Meandering through the Charminar area

Crowded lanes around the Charminar.
Image courtesy: Supriya Sehgal

Built over 400 years ago, Charminar is the longstanding symbol of the Qutb Shahi Dynasty that ruled the city of Hyderabad. Intended to be a mosque, the structure became a landmark that marked the centre of the city. Four well-planned streets emanated from it and created the commercial landscape of the place. In that sense, nothing much has changed. If you stand on the first floor of the monument, you can see Laad Bazaar, Pathergatti, Kotla Alijah Road and Charminar Road bursting with shops. Look out to the north and spot the Mecca Masjid. One of the oldest mosques in Hyderabad, this too was built by Quli Qutb Shah with bricks said to be made from the soil of Mecca.

Now that you’ve oriented yourself, it’s time to go exploring!

The air around the Machli Kaman area before Pathergatti hangs heavy with the smell of natural perfume oils called ittar. Shiny glass bottles with yellow and brown liquid line the shops, often coupled with a silver case of surma. As you walk down the street, the piles in the shops change from bottles to strings of pearls. This is where Hyderabad pearls first became popular: Mangatrai and Kedarnathji Motiwale  ̶  both over a century old  ̶  are the most credible destinations for some pearl shopping. Northeast of Charminar, Laad Bazaar is decidedly for the ladies. Shops packed with lacquer bangles studded with stones, and other trinkets, have the women making a beeline for this wonderland. Here, you can also get any imaginable item needed for a Muslim wedding. Clusters of excited abaya-clad women, hunched over the goodies, break the bright mural of colours. Forget malls  ̶  bright, crowded and bustling, this is how you were meant to shop!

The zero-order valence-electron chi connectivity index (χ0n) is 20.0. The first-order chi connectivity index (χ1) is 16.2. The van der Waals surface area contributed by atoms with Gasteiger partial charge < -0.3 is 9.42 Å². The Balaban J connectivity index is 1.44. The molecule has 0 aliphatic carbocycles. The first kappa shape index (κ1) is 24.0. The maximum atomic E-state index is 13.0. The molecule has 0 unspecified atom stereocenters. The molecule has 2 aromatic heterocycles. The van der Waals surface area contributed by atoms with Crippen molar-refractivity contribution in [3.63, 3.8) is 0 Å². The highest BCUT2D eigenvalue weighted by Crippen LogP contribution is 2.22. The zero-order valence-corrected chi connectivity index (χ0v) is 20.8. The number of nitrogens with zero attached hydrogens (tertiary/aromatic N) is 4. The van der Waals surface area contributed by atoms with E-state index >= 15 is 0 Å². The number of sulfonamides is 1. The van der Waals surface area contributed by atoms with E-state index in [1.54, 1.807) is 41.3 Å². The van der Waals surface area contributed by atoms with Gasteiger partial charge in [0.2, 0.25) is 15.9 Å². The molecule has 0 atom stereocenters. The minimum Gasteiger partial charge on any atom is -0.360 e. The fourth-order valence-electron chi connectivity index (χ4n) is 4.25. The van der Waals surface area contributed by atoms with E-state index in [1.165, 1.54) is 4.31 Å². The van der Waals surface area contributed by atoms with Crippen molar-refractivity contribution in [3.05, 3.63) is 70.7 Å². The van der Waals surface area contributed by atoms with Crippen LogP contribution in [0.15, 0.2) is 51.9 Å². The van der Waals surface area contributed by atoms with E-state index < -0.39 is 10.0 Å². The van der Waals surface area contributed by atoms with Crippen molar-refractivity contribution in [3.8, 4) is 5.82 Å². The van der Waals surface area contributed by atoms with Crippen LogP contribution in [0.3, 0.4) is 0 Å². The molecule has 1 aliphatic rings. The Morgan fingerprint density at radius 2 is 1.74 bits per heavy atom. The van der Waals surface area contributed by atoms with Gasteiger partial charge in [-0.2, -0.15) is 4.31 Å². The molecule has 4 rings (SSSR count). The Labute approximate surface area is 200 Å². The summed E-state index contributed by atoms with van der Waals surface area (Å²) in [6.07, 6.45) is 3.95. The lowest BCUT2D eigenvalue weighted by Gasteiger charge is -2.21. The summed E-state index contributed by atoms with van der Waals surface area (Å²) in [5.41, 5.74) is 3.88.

TAKE A BREAK: If you’ve worked up an appetite after all the shopping, head straight to Pista House. Walk past the bakery section to the dingy family area, where busy waiters flit past you, balancing mountains of delicious biryani. You can never go wrong with the staple chicken biryani here. And if you happen to be arriving at the beginning of Ramadan, you will see big brown pots ready to brew haleem, the mouthwatering meaty concoction.


With a penchant for travelling ‘ungoogled’, Supriya has willingly got lost a number of times in the most obscure places of India for the last 8 years. She lives on a healthy diet of anecdotes and tea with auto drivers, co-passengers and locals! Supriya currently runs a Bangalore based travel-photography outfit called Photography Onthemove and writes regular features for India and International travel publications. More on